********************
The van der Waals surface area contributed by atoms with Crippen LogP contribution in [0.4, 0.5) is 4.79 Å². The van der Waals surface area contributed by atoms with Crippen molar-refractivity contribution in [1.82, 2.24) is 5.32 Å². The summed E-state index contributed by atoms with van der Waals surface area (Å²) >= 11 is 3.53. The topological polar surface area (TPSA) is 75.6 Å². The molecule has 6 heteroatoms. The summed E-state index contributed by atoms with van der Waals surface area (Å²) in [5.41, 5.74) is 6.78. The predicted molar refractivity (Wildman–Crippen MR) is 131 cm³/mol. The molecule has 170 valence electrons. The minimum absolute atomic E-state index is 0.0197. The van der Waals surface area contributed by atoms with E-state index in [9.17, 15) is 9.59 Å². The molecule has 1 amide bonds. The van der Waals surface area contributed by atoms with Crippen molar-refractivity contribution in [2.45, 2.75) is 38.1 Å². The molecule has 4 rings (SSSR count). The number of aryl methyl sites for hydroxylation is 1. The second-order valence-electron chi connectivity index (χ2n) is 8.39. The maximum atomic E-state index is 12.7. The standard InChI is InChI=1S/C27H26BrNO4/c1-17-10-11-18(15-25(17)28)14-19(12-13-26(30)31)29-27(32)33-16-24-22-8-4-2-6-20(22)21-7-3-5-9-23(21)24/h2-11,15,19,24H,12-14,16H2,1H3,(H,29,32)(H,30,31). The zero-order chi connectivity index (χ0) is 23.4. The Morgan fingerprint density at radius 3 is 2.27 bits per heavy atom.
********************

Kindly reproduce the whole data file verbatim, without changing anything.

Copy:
The van der Waals surface area contributed by atoms with Crippen LogP contribution in [0.4, 0.5) is 4.79 Å². The van der Waals surface area contributed by atoms with Crippen molar-refractivity contribution in [1.82, 2.24) is 5.32 Å². The summed E-state index contributed by atoms with van der Waals surface area (Å²) >= 11 is 3.53. The topological polar surface area (TPSA) is 75.6 Å². The molecule has 6 heteroatoms. The summed E-state index contributed by atoms with van der Waals surface area (Å²) in [5.41, 5.74) is 6.78. The predicted molar refractivity (Wildman–Crippen MR) is 131 cm³/mol. The molecule has 170 valence electrons. The minimum absolute atomic E-state index is 0.0197. The van der Waals surface area contributed by atoms with E-state index in [9.17, 15) is 9.59 Å². The molecule has 1 amide bonds. The van der Waals surface area contributed by atoms with Crippen molar-refractivity contribution in [2.45, 2.75) is 38.1 Å². The molecule has 4 rings (SSSR count). The number of aryl methyl sites for hydroxylation is 1. The second-order valence-electron chi connectivity index (χ2n) is 8.39. The maximum atomic E-state index is 12.7. The standard InChI is InChI=1S/C27H26BrNO4/c1-17-10-11-18(15-25(17)28)14-19(12-13-26(30)31)29-27(32)33-16-24-22-8-4-2-6-20(22)21-7-3-5-9-23(21)24/h2-11,15,19,24H,12-14,16H2,1H3,(H,29,32)(H,30,31). The zero-order chi connectivity index (χ0) is 23.4. The Morgan fingerprint density at radius 3 is 2.27 bits per heavy atom.